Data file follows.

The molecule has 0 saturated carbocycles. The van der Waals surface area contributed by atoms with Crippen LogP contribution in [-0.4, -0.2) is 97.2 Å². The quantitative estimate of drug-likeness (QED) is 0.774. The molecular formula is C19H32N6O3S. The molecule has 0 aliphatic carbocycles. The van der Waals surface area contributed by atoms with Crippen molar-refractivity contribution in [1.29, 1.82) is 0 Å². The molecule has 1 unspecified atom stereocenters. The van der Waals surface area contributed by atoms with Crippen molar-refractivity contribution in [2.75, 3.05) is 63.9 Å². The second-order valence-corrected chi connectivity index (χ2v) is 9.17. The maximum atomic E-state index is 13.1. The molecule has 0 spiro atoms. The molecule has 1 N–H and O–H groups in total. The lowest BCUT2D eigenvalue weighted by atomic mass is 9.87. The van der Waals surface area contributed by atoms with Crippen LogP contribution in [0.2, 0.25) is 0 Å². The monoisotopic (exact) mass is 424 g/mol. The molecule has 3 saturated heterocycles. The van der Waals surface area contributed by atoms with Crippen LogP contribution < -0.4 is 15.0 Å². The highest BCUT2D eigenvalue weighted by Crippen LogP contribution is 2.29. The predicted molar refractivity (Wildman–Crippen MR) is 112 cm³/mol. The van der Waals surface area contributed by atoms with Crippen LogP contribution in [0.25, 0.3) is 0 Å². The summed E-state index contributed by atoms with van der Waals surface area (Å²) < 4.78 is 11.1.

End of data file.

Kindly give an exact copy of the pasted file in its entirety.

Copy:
The molecule has 0 saturated carbocycles. The van der Waals surface area contributed by atoms with Crippen LogP contribution in [-0.4, -0.2) is 97.2 Å². The quantitative estimate of drug-likeness (QED) is 0.774. The molecular formula is C19H32N6O3S. The molecule has 0 aliphatic carbocycles. The van der Waals surface area contributed by atoms with Crippen molar-refractivity contribution in [1.29, 1.82) is 0 Å². The molecule has 1 unspecified atom stereocenters. The van der Waals surface area contributed by atoms with Crippen molar-refractivity contribution in [2.75, 3.05) is 63.9 Å². The second-order valence-corrected chi connectivity index (χ2v) is 9.17. The maximum atomic E-state index is 13.1. The molecule has 0 spiro atoms. The molecule has 1 N–H and O–H groups in total. The lowest BCUT2D eigenvalue weighted by atomic mass is 9.87. The van der Waals surface area contributed by atoms with Crippen LogP contribution in [0.2, 0.25) is 0 Å². The monoisotopic (exact) mass is 424 g/mol. The molecule has 3 saturated heterocycles. The van der Waals surface area contributed by atoms with Crippen LogP contribution < -0.4 is 15.0 Å². The highest BCUT2D eigenvalue weighted by Crippen LogP contribution is 2.29. The predicted molar refractivity (Wildman–Crippen MR) is 112 cm³/mol. The van der Waals surface area contributed by atoms with Crippen LogP contribution in [0.25, 0.3) is 0 Å². The summed E-state index contributed by atoms with van der Waals surface area (Å²) < 4.78 is 11.1.